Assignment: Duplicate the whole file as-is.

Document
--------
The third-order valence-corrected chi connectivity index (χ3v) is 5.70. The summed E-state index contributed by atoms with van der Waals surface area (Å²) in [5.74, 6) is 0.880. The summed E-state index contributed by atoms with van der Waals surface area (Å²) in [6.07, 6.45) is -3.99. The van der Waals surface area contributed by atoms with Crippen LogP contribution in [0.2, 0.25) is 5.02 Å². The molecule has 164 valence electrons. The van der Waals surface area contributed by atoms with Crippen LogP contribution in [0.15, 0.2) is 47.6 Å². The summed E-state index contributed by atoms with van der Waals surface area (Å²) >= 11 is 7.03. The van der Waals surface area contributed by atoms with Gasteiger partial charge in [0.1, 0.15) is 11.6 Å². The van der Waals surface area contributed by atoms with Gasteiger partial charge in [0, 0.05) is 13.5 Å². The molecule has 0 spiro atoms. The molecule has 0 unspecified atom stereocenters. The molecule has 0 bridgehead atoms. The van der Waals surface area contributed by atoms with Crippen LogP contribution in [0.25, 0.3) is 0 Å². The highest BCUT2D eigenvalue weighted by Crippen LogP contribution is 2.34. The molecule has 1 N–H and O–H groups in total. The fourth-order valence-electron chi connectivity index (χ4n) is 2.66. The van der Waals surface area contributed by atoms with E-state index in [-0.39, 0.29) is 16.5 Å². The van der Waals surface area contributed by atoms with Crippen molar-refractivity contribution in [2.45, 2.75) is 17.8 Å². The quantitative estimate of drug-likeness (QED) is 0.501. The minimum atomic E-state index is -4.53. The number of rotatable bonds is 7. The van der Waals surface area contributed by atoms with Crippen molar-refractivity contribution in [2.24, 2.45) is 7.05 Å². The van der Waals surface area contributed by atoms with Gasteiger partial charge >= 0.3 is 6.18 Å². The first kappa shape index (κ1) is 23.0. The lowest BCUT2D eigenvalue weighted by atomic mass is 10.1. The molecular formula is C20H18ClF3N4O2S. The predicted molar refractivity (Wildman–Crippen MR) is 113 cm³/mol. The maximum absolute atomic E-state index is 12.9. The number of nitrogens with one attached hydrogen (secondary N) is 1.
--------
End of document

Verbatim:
The third-order valence-corrected chi connectivity index (χ3v) is 5.70. The summed E-state index contributed by atoms with van der Waals surface area (Å²) in [5.74, 6) is 0.880. The summed E-state index contributed by atoms with van der Waals surface area (Å²) in [6.07, 6.45) is -3.99. The van der Waals surface area contributed by atoms with Crippen LogP contribution in [0.2, 0.25) is 5.02 Å². The molecule has 164 valence electrons. The van der Waals surface area contributed by atoms with Crippen LogP contribution in [0.15, 0.2) is 47.6 Å². The summed E-state index contributed by atoms with van der Waals surface area (Å²) >= 11 is 7.03. The van der Waals surface area contributed by atoms with Gasteiger partial charge in [0.1, 0.15) is 11.6 Å². The van der Waals surface area contributed by atoms with Gasteiger partial charge in [0, 0.05) is 13.5 Å². The molecule has 0 spiro atoms. The molecule has 0 unspecified atom stereocenters. The molecule has 0 bridgehead atoms. The van der Waals surface area contributed by atoms with Crippen LogP contribution in [0.25, 0.3) is 0 Å². The highest BCUT2D eigenvalue weighted by Crippen LogP contribution is 2.34. The molecule has 1 N–H and O–H groups in total. The fourth-order valence-electron chi connectivity index (χ4n) is 2.66. The van der Waals surface area contributed by atoms with E-state index in [-0.39, 0.29) is 16.5 Å². The van der Waals surface area contributed by atoms with Crippen molar-refractivity contribution in [2.45, 2.75) is 17.8 Å². The quantitative estimate of drug-likeness (QED) is 0.501. The minimum atomic E-state index is -4.53. The number of rotatable bonds is 7. The van der Waals surface area contributed by atoms with Crippen molar-refractivity contribution in [2.24, 2.45) is 7.05 Å². The van der Waals surface area contributed by atoms with Gasteiger partial charge >= 0.3 is 6.18 Å². The first kappa shape index (κ1) is 23.0. The lowest BCUT2D eigenvalue weighted by atomic mass is 10.1. The molecular formula is C20H18ClF3N4O2S. The predicted molar refractivity (Wildman–Crippen MR) is 113 cm³/mol. The maximum absolute atomic E-state index is 12.9. The number of nitrogens with one attached hydrogen (secondary N) is 1.